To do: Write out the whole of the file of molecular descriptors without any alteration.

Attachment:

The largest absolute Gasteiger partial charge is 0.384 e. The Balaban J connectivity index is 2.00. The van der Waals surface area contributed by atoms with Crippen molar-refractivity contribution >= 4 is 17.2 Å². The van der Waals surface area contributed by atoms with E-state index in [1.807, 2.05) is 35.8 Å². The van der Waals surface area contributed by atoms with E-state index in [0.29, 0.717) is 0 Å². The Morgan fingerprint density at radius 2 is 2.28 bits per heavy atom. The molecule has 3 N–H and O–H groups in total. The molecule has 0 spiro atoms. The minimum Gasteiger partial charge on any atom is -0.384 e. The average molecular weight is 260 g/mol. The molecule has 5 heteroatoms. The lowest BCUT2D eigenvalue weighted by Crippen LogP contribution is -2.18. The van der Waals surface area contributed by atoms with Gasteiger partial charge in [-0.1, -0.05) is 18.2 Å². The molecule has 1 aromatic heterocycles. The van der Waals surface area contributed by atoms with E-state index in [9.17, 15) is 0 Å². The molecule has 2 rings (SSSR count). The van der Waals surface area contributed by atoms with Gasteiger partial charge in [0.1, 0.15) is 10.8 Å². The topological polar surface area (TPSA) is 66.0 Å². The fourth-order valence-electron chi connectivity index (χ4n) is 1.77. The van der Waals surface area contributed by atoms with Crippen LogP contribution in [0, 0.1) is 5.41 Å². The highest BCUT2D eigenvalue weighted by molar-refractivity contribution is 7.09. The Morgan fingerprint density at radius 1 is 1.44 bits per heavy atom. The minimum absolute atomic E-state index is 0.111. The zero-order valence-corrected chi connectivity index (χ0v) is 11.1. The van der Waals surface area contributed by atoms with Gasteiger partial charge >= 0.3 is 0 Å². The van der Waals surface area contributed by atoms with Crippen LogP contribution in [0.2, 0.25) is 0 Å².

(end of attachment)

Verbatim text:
The largest absolute Gasteiger partial charge is 0.384 e. The Balaban J connectivity index is 2.00. The van der Waals surface area contributed by atoms with Crippen molar-refractivity contribution >= 4 is 17.2 Å². The van der Waals surface area contributed by atoms with E-state index in [1.807, 2.05) is 35.8 Å². The van der Waals surface area contributed by atoms with E-state index in [0.29, 0.717) is 0 Å². The Morgan fingerprint density at radius 2 is 2.28 bits per heavy atom. The molecule has 3 N–H and O–H groups in total. The molecule has 0 spiro atoms. The minimum Gasteiger partial charge on any atom is -0.384 e. The average molecular weight is 260 g/mol. The molecule has 5 heteroatoms. The lowest BCUT2D eigenvalue weighted by Crippen LogP contribution is -2.18. The van der Waals surface area contributed by atoms with Gasteiger partial charge in [-0.1, -0.05) is 18.2 Å². The molecule has 1 aromatic heterocycles. The van der Waals surface area contributed by atoms with E-state index in [9.17, 15) is 0 Å². The molecule has 2 rings (SSSR count). The van der Waals surface area contributed by atoms with Gasteiger partial charge in [0.1, 0.15) is 10.8 Å². The topological polar surface area (TPSA) is 66.0 Å². The fourth-order valence-electron chi connectivity index (χ4n) is 1.77. The van der Waals surface area contributed by atoms with Crippen LogP contribution in [0, 0.1) is 5.41 Å². The highest BCUT2D eigenvalue weighted by molar-refractivity contribution is 7.09. The Morgan fingerprint density at radius 1 is 1.44 bits per heavy atom. The minimum absolute atomic E-state index is 0.111. The zero-order valence-corrected chi connectivity index (χ0v) is 11.1. The van der Waals surface area contributed by atoms with Gasteiger partial charge >= 0.3 is 0 Å². The van der Waals surface area contributed by atoms with Crippen LogP contribution in [0.2, 0.25) is 0 Å².